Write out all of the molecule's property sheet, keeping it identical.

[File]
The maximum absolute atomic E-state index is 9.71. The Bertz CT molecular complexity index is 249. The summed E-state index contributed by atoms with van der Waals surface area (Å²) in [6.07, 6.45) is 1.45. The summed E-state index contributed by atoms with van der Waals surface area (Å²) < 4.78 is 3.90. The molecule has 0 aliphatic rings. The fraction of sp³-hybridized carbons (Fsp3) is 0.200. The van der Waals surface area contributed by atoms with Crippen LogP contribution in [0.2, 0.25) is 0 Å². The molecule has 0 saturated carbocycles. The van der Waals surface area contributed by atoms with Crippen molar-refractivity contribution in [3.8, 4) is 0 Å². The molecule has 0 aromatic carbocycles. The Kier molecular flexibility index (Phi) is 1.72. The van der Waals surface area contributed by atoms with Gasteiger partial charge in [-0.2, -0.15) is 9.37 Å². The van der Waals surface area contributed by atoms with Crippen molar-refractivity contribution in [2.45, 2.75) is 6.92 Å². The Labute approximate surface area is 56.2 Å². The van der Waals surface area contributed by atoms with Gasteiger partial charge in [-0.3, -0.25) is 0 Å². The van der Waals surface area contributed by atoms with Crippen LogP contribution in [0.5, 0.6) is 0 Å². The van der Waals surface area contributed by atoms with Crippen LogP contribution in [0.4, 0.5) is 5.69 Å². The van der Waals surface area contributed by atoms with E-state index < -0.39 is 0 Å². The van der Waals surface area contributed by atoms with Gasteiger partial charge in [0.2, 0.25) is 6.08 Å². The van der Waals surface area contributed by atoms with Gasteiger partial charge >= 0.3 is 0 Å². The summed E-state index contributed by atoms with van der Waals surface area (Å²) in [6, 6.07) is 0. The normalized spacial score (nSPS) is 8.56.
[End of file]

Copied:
The maximum absolute atomic E-state index is 9.71. The Bertz CT molecular complexity index is 249. The summed E-state index contributed by atoms with van der Waals surface area (Å²) in [6.07, 6.45) is 1.45. The summed E-state index contributed by atoms with van der Waals surface area (Å²) < 4.78 is 3.90. The molecule has 0 aliphatic rings. The fraction of sp³-hybridized carbons (Fsp3) is 0.200. The van der Waals surface area contributed by atoms with Crippen LogP contribution in [0.2, 0.25) is 0 Å². The molecule has 0 saturated carbocycles. The van der Waals surface area contributed by atoms with Crippen molar-refractivity contribution in [3.8, 4) is 0 Å². The molecule has 0 aromatic carbocycles. The Kier molecular flexibility index (Phi) is 1.72. The van der Waals surface area contributed by atoms with Gasteiger partial charge in [-0.2, -0.15) is 9.37 Å². The van der Waals surface area contributed by atoms with Crippen molar-refractivity contribution in [2.45, 2.75) is 6.92 Å². The Labute approximate surface area is 56.2 Å². The van der Waals surface area contributed by atoms with Gasteiger partial charge in [-0.3, -0.25) is 0 Å². The van der Waals surface area contributed by atoms with Crippen LogP contribution in [0.5, 0.6) is 0 Å². The van der Waals surface area contributed by atoms with Crippen LogP contribution in [0.4, 0.5) is 5.69 Å². The van der Waals surface area contributed by atoms with E-state index < -0.39 is 0 Å². The van der Waals surface area contributed by atoms with Gasteiger partial charge in [0.2, 0.25) is 6.08 Å². The van der Waals surface area contributed by atoms with Gasteiger partial charge >= 0.3 is 0 Å². The summed E-state index contributed by atoms with van der Waals surface area (Å²) in [6, 6.07) is 0. The normalized spacial score (nSPS) is 8.56.